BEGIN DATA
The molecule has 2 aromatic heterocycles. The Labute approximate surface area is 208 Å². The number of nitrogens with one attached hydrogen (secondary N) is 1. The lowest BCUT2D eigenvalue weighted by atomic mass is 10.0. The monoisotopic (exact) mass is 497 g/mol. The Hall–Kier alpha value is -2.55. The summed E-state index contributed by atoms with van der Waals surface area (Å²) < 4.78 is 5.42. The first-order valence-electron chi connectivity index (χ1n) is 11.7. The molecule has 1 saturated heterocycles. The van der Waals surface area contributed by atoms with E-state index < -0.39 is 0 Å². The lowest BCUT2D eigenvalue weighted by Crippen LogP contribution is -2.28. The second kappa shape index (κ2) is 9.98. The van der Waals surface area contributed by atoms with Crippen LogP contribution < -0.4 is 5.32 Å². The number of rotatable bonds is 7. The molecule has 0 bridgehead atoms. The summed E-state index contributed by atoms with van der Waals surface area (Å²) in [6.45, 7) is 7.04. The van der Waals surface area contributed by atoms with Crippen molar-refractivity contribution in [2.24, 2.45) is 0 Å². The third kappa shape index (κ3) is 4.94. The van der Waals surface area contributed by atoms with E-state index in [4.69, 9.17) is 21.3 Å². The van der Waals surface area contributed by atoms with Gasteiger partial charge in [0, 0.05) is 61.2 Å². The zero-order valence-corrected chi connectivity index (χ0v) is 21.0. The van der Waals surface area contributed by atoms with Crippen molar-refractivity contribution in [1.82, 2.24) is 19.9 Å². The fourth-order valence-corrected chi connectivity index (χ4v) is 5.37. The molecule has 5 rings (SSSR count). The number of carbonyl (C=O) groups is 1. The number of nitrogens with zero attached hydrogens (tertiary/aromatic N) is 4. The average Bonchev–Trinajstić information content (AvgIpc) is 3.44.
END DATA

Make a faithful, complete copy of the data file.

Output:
The molecule has 2 aromatic heterocycles. The Labute approximate surface area is 208 Å². The number of nitrogens with one attached hydrogen (secondary N) is 1. The lowest BCUT2D eigenvalue weighted by atomic mass is 10.0. The monoisotopic (exact) mass is 497 g/mol. The Hall–Kier alpha value is -2.55. The summed E-state index contributed by atoms with van der Waals surface area (Å²) < 4.78 is 5.42. The first-order valence-electron chi connectivity index (χ1n) is 11.7. The molecule has 1 saturated heterocycles. The van der Waals surface area contributed by atoms with E-state index < -0.39 is 0 Å². The lowest BCUT2D eigenvalue weighted by Crippen LogP contribution is -2.28. The second kappa shape index (κ2) is 9.98. The van der Waals surface area contributed by atoms with Crippen LogP contribution < -0.4 is 5.32 Å². The number of rotatable bonds is 7. The molecule has 0 bridgehead atoms. The summed E-state index contributed by atoms with van der Waals surface area (Å²) in [6.45, 7) is 7.04. The van der Waals surface area contributed by atoms with Crippen molar-refractivity contribution in [2.24, 2.45) is 0 Å². The third kappa shape index (κ3) is 4.94. The van der Waals surface area contributed by atoms with E-state index in [4.69, 9.17) is 21.3 Å². The van der Waals surface area contributed by atoms with Gasteiger partial charge in [0, 0.05) is 61.2 Å². The zero-order valence-corrected chi connectivity index (χ0v) is 21.0. The van der Waals surface area contributed by atoms with Crippen molar-refractivity contribution in [1.82, 2.24) is 19.9 Å². The fourth-order valence-corrected chi connectivity index (χ4v) is 5.37. The molecule has 5 rings (SSSR count). The number of carbonyl (C=O) groups is 1. The number of nitrogens with zero attached hydrogens (tertiary/aromatic N) is 4. The average Bonchev–Trinajstić information content (AvgIpc) is 3.44.